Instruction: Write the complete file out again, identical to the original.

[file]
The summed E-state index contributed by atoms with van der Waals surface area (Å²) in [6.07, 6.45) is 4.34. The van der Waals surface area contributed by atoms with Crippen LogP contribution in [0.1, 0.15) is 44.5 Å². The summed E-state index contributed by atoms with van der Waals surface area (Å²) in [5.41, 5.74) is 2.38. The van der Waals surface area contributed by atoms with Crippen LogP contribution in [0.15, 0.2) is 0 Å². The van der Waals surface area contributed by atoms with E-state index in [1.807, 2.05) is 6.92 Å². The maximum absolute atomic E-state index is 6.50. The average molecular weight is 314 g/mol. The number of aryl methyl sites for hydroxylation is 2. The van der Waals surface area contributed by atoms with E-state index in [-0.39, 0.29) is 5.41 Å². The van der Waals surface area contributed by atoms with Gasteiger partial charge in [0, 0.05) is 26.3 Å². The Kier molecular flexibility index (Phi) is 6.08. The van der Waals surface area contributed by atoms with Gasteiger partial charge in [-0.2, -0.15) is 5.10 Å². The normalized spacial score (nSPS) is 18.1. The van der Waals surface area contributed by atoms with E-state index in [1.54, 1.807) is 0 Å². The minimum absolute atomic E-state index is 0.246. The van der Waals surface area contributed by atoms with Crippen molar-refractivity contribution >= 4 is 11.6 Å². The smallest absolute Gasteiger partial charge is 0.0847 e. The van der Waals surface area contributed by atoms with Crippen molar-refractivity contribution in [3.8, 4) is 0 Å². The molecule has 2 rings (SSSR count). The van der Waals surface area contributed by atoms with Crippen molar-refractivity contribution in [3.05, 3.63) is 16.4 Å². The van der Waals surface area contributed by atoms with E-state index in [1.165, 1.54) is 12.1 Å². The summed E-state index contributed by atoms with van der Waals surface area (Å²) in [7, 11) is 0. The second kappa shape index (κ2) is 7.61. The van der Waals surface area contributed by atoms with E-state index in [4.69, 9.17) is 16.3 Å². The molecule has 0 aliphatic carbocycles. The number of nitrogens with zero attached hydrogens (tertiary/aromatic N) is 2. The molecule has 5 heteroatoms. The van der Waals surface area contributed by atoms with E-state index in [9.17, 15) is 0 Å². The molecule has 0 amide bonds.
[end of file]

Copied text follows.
The summed E-state index contributed by atoms with van der Waals surface area (Å²) in [6.07, 6.45) is 4.34. The van der Waals surface area contributed by atoms with Crippen LogP contribution in [0.1, 0.15) is 44.5 Å². The summed E-state index contributed by atoms with van der Waals surface area (Å²) in [5.41, 5.74) is 2.38. The van der Waals surface area contributed by atoms with Crippen LogP contribution in [0.15, 0.2) is 0 Å². The van der Waals surface area contributed by atoms with E-state index in [1.807, 2.05) is 6.92 Å². The maximum absolute atomic E-state index is 6.50. The average molecular weight is 314 g/mol. The number of aryl methyl sites for hydroxylation is 2. The van der Waals surface area contributed by atoms with E-state index in [-0.39, 0.29) is 5.41 Å². The van der Waals surface area contributed by atoms with Gasteiger partial charge in [0, 0.05) is 26.3 Å². The Kier molecular flexibility index (Phi) is 6.08. The van der Waals surface area contributed by atoms with Gasteiger partial charge in [-0.2, -0.15) is 5.10 Å². The normalized spacial score (nSPS) is 18.1. The van der Waals surface area contributed by atoms with E-state index in [1.54, 1.807) is 0 Å². The minimum absolute atomic E-state index is 0.246. The van der Waals surface area contributed by atoms with Crippen molar-refractivity contribution >= 4 is 11.6 Å². The smallest absolute Gasteiger partial charge is 0.0847 e. The van der Waals surface area contributed by atoms with Crippen molar-refractivity contribution in [3.8, 4) is 0 Å². The molecule has 2 rings (SSSR count). The van der Waals surface area contributed by atoms with Crippen molar-refractivity contribution in [3.05, 3.63) is 16.4 Å². The van der Waals surface area contributed by atoms with E-state index in [1.165, 1.54) is 12.1 Å². The summed E-state index contributed by atoms with van der Waals surface area (Å²) in [7, 11) is 0. The second kappa shape index (κ2) is 7.61. The van der Waals surface area contributed by atoms with E-state index in [4.69, 9.17) is 16.3 Å². The molecule has 0 aliphatic carbocycles. The number of nitrogens with zero attached hydrogens (tertiary/aromatic N) is 2. The molecule has 5 heteroatoms. The van der Waals surface area contributed by atoms with E-state index in [9.17, 15) is 0 Å². The molecule has 0 amide bonds.